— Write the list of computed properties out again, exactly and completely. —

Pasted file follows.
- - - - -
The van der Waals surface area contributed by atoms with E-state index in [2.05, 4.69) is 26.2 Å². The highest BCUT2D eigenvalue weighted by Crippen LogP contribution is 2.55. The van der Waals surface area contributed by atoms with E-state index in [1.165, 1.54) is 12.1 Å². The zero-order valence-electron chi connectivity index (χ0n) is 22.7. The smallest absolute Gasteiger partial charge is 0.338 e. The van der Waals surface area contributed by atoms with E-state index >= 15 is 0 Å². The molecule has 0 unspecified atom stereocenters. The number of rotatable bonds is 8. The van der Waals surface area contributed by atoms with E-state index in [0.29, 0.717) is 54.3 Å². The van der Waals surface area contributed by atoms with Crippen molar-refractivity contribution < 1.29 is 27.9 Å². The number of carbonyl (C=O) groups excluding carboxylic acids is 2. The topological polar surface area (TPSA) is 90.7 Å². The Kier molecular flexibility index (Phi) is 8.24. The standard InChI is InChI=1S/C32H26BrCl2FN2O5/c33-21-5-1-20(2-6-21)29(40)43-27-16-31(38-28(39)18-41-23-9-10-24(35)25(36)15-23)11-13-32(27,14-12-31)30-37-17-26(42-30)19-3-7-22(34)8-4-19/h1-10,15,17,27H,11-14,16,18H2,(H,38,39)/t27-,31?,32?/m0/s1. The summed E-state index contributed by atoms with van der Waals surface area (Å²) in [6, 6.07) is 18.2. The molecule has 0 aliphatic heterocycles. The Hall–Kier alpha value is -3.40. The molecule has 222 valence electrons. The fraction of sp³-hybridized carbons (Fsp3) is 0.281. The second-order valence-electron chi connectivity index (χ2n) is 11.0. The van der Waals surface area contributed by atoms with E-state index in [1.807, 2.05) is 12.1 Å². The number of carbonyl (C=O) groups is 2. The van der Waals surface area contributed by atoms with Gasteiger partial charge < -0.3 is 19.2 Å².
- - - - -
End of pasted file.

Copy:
The van der Waals surface area contributed by atoms with E-state index in [2.05, 4.69) is 26.2 Å². The highest BCUT2D eigenvalue weighted by Crippen LogP contribution is 2.55. The van der Waals surface area contributed by atoms with E-state index in [1.165, 1.54) is 12.1 Å². The zero-order valence-electron chi connectivity index (χ0n) is 22.7. The smallest absolute Gasteiger partial charge is 0.338 e. The van der Waals surface area contributed by atoms with E-state index >= 15 is 0 Å². The molecule has 0 unspecified atom stereocenters. The number of rotatable bonds is 8. The van der Waals surface area contributed by atoms with E-state index in [0.29, 0.717) is 54.3 Å². The van der Waals surface area contributed by atoms with Crippen molar-refractivity contribution < 1.29 is 27.9 Å². The number of carbonyl (C=O) groups excluding carboxylic acids is 2. The topological polar surface area (TPSA) is 90.7 Å². The Kier molecular flexibility index (Phi) is 8.24. The standard InChI is InChI=1S/C32H26BrCl2FN2O5/c33-21-5-1-20(2-6-21)29(40)43-27-16-31(38-28(39)18-41-23-9-10-24(35)25(36)15-23)11-13-32(27,14-12-31)30-37-17-26(42-30)19-3-7-22(34)8-4-19/h1-10,15,17,27H,11-14,16,18H2,(H,38,39)/t27-,31?,32?/m0/s1. The summed E-state index contributed by atoms with van der Waals surface area (Å²) in [6, 6.07) is 18.2. The molecule has 0 aliphatic heterocycles. The Hall–Kier alpha value is -3.40. The molecule has 222 valence electrons. The fraction of sp³-hybridized carbons (Fsp3) is 0.281. The second-order valence-electron chi connectivity index (χ2n) is 11.0. The van der Waals surface area contributed by atoms with E-state index in [1.807, 2.05) is 12.1 Å². The number of carbonyl (C=O) groups is 2. The van der Waals surface area contributed by atoms with Gasteiger partial charge < -0.3 is 19.2 Å².